Monday, April 4, 2011

Can we flee from disease?

We would like to think that we can.

But it is almost next to impossible as we age. And that is the sad truth.

I see a lot of people of all ages who are sick, very sick. Many ate right, exercised, had parents that lived long lives. They went for annual screenings and were not overweight, never smoked. But they still got a nasty cancer. It happens. It does.

But I also see a lot of healthy people as well. Maybe not healthy in the true sense of the word, that being without disease, but functioning well and feeling good. They may have a problem such as diabetes, high blood pressure, GI issues or chronic pain. But they are able to rise each morning, take their medications and move along their day.

Most do this by symptom management. They take meds. They see their MD regularly. They watch very closely what they eat. They rest when they are tired. They self-monitor. Interestingly, they did not do all of this before they got sick. Sickness gives us a whole new perspective. And sometimes saves our lives.

We all want to be healthy. But biology is against us. And we have to stay very vigilant if we want to be as healthy as we can be.

It seems like every week or so, sometimes even daily, we are hit with a news article about a new superfood or supplement that prevents cancer. Or helps us to age slower. Or one that will keep us "healthy." Everyone is looking for the magic bullet

There are so many ways to get sick. Volumes upon volumes of books written about disease. It is amazing we live at all. But there is a common denominator when we think about disease. And that is stress. Our bodies just don't like it. Everything works overtime; our hearts, our vessels, our hormones. It is like sitting in a car going no where, just constantly revving the motor.

Bad for cars.

And bad for us.

So, if we want a real shot at fleeing from bad disease, or keeping our current disease in check, or allowing treatments to work properly, we have to reduce our stress.

Stress, interestingly, causes many of us to do the unhealthy to bring down our stress levels, thus stressing our stressed bodies even further.

We may smoke, take drugs, drink more, drive unsafely, ruin important relationships. We stop taking good care of ourselves, either exercising too much or too little, eating things that we may enjoy but certainly don't need in excess, or we may get too little sleep staying up late watching mind-numbing TV.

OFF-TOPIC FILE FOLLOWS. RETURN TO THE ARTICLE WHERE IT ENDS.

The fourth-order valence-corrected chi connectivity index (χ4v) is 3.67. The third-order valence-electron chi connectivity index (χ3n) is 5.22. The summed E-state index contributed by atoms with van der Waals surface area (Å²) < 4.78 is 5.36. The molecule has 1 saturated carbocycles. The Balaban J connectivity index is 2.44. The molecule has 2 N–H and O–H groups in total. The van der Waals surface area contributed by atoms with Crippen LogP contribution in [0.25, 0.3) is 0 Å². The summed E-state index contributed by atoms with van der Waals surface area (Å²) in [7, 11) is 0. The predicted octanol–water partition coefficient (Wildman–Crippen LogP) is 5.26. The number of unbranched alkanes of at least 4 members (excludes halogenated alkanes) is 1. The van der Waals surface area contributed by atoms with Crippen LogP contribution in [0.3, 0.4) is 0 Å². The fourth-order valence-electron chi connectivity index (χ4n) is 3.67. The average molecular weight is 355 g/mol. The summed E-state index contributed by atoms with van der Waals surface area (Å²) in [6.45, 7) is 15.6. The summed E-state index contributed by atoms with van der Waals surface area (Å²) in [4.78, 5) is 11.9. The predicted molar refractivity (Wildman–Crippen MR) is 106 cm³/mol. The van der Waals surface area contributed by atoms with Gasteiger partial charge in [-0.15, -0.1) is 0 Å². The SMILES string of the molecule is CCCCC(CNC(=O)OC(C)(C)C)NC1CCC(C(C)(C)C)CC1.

So, why isn't there more talk about stress as a health risk?

Here is why. Because you don't need to purchase anything to reduce your stress. And it seems that if there is no money to be made, then why talk about it at all.

So, I would say that the best way to live a long, healthy life is to look at your own stress level. What is it right now. What are you stressed about? And what can you do to bring it down a notch or two.

The number one thing that everyone can do, and it is free, is to breath. Take deep breaths. Breath in to the count of 4, hold for the count of 4, breath out for the count of 4. Do it repeatedly. Let your shoulder's slump. Think of something pleasant.

It won't make the thing that is stressing you go away. But it can help to allow your body to deal with it in a better way. And that, in effect, keeps us healthier.

So, as ridiculous as it may seem, to stay as healthy as possible, breath. Pay attention to tense areas in your body and stretch. Go for a short walk. Drink some water. Smell something pretty. Listen to music. Look at nature more, even pictures help.

And let go of things that you don't need that are toxic to your lives.

We are all going to age. Our bodies will wear out a bit. Stress makes it wear out faster. Just remember that. And no potion out there is going to stop biology. It simply can't.

You really can't flee from disease. So, instead of trying to arm yourself against disease with the latest new whatever, disarm it instead by reducing your stress. It is free and we all can do it every single day.

So, what are you waiting for?

Sometimes the most important thing in a whole day is the rest we take between two deep breaths. ~Etty Hillesum

If people concentrated on the really important things in life, there'd be a shortage of fishing poles. ~Doug Larson

Releasing the pressure, it's good for the teapot and the water. Try it sometime. ~Jeb Dickerson

If your teeth are clenched and your fists are clenched, your lifespan is probably clenched. ~Terri Guillemets


  1. As always, I love your simple, elegant wisdom. Especially since my husband's illness and untimely death, I try to reduce stress, meditate, practice yoga, watch what I eat, enjoy some silence every day, and avoid relationships that don't make me feel good.

  2. I'm don't fish but I like what Doug Larson has to say.

    I also like what you had to say. It's true. As I sit here I realized stress is in my body. I took that deep breath and exhaled. It was a stressful, upsetting day that will hopefully wash away as the evening comes.

    People wonder why they feel so crappy yet they don't take care of themselves. They drink, do drugs, live tumultuous lives ... it's enough to make you want to shake them!